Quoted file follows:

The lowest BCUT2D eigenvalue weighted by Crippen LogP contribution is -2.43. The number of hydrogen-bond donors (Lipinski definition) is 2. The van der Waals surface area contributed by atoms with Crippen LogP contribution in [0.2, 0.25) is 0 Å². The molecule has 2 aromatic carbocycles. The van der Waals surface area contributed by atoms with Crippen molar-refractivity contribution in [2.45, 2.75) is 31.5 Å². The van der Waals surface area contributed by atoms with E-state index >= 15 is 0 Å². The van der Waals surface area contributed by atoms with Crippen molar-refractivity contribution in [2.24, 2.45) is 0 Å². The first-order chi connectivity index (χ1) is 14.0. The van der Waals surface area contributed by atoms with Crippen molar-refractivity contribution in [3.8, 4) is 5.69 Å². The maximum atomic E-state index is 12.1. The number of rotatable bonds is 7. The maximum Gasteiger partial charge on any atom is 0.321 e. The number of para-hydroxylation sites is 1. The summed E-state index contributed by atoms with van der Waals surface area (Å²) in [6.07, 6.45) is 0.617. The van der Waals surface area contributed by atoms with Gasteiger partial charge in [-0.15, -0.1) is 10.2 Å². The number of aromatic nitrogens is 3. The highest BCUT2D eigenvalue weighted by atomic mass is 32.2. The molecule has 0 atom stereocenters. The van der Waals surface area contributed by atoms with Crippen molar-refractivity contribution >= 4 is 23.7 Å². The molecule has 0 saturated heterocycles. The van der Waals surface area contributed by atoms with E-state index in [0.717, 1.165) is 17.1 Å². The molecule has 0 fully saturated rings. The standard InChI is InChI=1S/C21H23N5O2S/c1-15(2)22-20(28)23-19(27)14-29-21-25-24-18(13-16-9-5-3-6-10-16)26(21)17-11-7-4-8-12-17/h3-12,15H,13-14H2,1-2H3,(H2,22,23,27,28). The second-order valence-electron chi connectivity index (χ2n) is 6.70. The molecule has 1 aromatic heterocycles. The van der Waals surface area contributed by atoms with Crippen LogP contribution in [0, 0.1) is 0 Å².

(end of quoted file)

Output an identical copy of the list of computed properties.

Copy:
The lowest BCUT2D eigenvalue weighted by Crippen LogP contribution is -2.43. The number of hydrogen-bond donors (Lipinski definition) is 2. The van der Waals surface area contributed by atoms with Crippen LogP contribution in [0.2, 0.25) is 0 Å². The molecule has 2 aromatic carbocycles. The van der Waals surface area contributed by atoms with Crippen molar-refractivity contribution in [2.45, 2.75) is 31.5 Å². The van der Waals surface area contributed by atoms with E-state index >= 15 is 0 Å². The van der Waals surface area contributed by atoms with Crippen molar-refractivity contribution in [2.24, 2.45) is 0 Å². The first-order chi connectivity index (χ1) is 14.0. The van der Waals surface area contributed by atoms with Crippen molar-refractivity contribution in [3.8, 4) is 5.69 Å². The maximum atomic E-state index is 12.1. The number of rotatable bonds is 7. The maximum Gasteiger partial charge on any atom is 0.321 e. The number of para-hydroxylation sites is 1. The summed E-state index contributed by atoms with van der Waals surface area (Å²) in [6.07, 6.45) is 0.617. The van der Waals surface area contributed by atoms with Gasteiger partial charge in [-0.15, -0.1) is 10.2 Å². The number of aromatic nitrogens is 3. The highest BCUT2D eigenvalue weighted by atomic mass is 32.2. The molecule has 0 atom stereocenters. The van der Waals surface area contributed by atoms with Crippen molar-refractivity contribution >= 4 is 23.7 Å². The molecule has 0 saturated heterocycles. The van der Waals surface area contributed by atoms with E-state index in [0.717, 1.165) is 17.1 Å². The molecule has 0 fully saturated rings. The standard InChI is InChI=1S/C21H23N5O2S/c1-15(2)22-20(28)23-19(27)14-29-21-25-24-18(13-16-9-5-3-6-10-16)26(21)17-11-7-4-8-12-17/h3-12,15H,13-14H2,1-2H3,(H2,22,23,27,28). The second-order valence-electron chi connectivity index (χ2n) is 6.70. The molecule has 1 aromatic heterocycles. The van der Waals surface area contributed by atoms with Crippen LogP contribution in [0, 0.1) is 0 Å².